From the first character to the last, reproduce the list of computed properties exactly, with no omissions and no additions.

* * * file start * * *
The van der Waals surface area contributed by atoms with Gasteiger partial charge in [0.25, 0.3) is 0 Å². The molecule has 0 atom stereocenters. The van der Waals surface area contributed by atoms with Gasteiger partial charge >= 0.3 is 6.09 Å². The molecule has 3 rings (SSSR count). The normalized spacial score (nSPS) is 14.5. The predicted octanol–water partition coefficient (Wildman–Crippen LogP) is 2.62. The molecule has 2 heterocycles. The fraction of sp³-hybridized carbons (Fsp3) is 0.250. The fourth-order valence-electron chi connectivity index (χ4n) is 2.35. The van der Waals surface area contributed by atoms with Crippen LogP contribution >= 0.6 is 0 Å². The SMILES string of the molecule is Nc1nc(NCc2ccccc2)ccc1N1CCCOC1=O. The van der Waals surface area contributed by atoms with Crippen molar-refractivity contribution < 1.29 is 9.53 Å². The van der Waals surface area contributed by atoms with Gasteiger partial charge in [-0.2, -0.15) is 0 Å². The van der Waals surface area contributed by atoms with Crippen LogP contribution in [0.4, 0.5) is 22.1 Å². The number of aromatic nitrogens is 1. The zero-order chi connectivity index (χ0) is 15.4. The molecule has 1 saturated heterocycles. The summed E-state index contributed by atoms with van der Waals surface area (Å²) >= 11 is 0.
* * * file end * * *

The van der Waals surface area contributed by atoms with Gasteiger partial charge in [0.25, 0.3) is 0 Å². The molecule has 0 atom stereocenters. The van der Waals surface area contributed by atoms with Gasteiger partial charge >= 0.3 is 6.09 Å². The molecule has 3 rings (SSSR count). The normalized spacial score (nSPS) is 14.5. The predicted octanol–water partition coefficient (Wildman–Crippen LogP) is 2.62. The molecule has 2 heterocycles. The fraction of sp³-hybridized carbons (Fsp3) is 0.250. The fourth-order valence-electron chi connectivity index (χ4n) is 2.35. The van der Waals surface area contributed by atoms with Crippen LogP contribution >= 0.6 is 0 Å². The SMILES string of the molecule is Nc1nc(NCc2ccccc2)ccc1N1CCCOC1=O. The van der Waals surface area contributed by atoms with Crippen molar-refractivity contribution < 1.29 is 9.53 Å². The van der Waals surface area contributed by atoms with Gasteiger partial charge in [-0.2, -0.15) is 0 Å². The van der Waals surface area contributed by atoms with Crippen LogP contribution in [0.4, 0.5) is 22.1 Å². The number of aromatic nitrogens is 1. The zero-order chi connectivity index (χ0) is 15.4. The molecule has 1 saturated heterocycles. The summed E-state index contributed by atoms with van der Waals surface area (Å²) >= 11 is 0.